Molecular adaptations for sensing and securing prey and insight into amniote genome diversity from the garter snake genome

Blair W. Perry, Daren C. Card, Joel W. Mcglothlin, Giulia I.M. Pasquesi, Richard H. Adams, Drew R. Schield, Nicole R. Hales, Andrew B. Corbin, Jeffery P. Demuth, Federico G. Hoffmann, Michael W. Vandewege, Ryan K. Schott, Nihar Bhattacharyya, Belinda S.W. Chang, Nicholas R. Casewell, Gareth Whiteley, Jacobo Reyes-Velasco, Stephen P. Mackessy, Tony Gamble, Kenneth B. StoreyKyle K. Biggar, Courtney Passow, Chih Horng Kuo, Suzanne E McGaugh, Anne M. Bronikowski, A. P.Jason De Koning, Scott V. Edwards, Michael E. Pfrender, Patrick Minx, Edmund D. Brodie, Edmund D. Brodie, Wesley C. Warren, Todd A. Castoe

Research output: Contribution to journalArticlepeer-review

57 Scopus citations


Colubridae represents themost phenotypically diverse and speciose family of snakes, yet nowell-assembled and annotated genome exists for this lineage. Here, we report and analyze the genome of the garter snake, Thamnophis sirtalis, a colubrid snake that is an important model species for research in evolutionary biology, physiology, genomics, behavior, and the evolution of toxin resistance. Using the garter snake genome, we show how snakes have evolved numerous adaptations for sensing and securing prey, and identify features of snake genomestructure that provide insight into the evolution of amniote genomes.Analyses of the garter snake andother squamate reptile genomes highlight shifts in repeat element abundance andexpansionwithin snakes, uncover evidence of genes under positive selection, and provide revised neutral substitution rate estimates for squamates. Our identification of Z andW sex chromosome-specific scaffolds provides evidence for multiple origins of sex chromosome systems in snakes and demonstrates the value of this genome for studying sex chromosome evolution. Analysis of gene duplication and loss in visual and olfactory gene families supports a dim-light ancestral condition in snakes and indicates that olfactory receptor repertoires underwent an expansion early in snake evolution. Additionally, we provide some of the first links between secreted venom proteins, the genes that encode them, and their evolutionaryorigins ina rear-fanged colubridsnake, togetherwith newgenomic insight into the coevolutionary arms race between garter snakes and highly toxic newt prey that led to toxin resistance in garter snakes.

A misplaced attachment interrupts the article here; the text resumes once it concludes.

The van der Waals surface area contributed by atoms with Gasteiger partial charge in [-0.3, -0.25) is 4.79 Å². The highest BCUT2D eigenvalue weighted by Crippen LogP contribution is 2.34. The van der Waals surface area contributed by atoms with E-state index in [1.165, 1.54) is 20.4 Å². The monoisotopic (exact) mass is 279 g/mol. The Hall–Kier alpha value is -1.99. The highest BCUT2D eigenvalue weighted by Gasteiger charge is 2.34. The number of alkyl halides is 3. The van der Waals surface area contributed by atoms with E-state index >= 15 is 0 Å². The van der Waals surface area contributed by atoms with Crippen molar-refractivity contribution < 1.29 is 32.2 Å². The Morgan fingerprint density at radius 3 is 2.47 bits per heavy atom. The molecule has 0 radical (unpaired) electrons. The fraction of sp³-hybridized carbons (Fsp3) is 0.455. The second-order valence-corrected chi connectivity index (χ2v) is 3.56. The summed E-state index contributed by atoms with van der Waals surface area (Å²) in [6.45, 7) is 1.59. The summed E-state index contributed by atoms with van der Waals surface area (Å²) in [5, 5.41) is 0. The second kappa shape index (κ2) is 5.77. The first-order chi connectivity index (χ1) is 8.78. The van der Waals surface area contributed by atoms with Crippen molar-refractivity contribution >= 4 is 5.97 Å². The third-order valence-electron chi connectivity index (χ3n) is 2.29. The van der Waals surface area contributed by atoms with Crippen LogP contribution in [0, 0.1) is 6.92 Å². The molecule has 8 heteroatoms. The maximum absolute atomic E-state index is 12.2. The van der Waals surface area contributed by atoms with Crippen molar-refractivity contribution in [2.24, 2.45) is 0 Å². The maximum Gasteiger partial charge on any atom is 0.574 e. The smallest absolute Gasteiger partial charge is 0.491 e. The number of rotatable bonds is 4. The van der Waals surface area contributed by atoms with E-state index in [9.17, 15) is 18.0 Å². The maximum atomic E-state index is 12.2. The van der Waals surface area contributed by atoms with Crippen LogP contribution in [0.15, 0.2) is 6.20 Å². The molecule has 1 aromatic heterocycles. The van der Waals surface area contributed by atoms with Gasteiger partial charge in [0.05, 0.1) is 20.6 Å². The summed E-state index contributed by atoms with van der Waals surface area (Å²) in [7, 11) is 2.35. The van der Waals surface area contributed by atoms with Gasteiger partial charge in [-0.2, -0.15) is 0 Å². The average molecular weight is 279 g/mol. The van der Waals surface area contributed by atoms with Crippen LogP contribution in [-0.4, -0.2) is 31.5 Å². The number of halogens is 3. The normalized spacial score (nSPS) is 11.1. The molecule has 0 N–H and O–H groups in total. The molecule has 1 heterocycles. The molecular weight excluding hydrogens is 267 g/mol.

Original languageEnglish (US)
Pages (from-to)2110-2129
Number of pages20
JournalGenome biology and evolution
Issue number8
StatePublished - Aug 1 2018

Bibliographical note

Funding Information:
We thank the production sequencing group at the McDonnell Genome Institute for assistance with genome sequencing, assembly and annotation, and John Abramyan for assistance with SCNA annotations in the chicken and turtle. The work was supported by funding from the National Human Genome Research Institute at National Institutes of Health [5U54HG00307907 to W.C.W.]; the National Science Foundation [DEB-1655571 and IOS-1655735 to T.A.C.]; a Natural Sciences and Engineering Research Council of Canada Discovery Grant [to B.S.W.C., K.B.S., and K.K.B.]; an Academia Sinica award [to C.H.K.]; a Minnesota Supercomputing Institute award [to S.E.M.]; and a Grand Challenges in Biology Postdoctoral Fellowship [to C.N.P.].

Publisher Copyright:
© The Author(s) 2018.


  • Co-evolution
  • Sex chromosomes
  • Thamnophis sirtalis
  • Venom
  • Vision


Dive into the research topics of 'Molecular adaptations for sensing and securing prey and insight into amniote genome diversity from the garter snake genome'. Together they form a unique fingerprint.

Cite this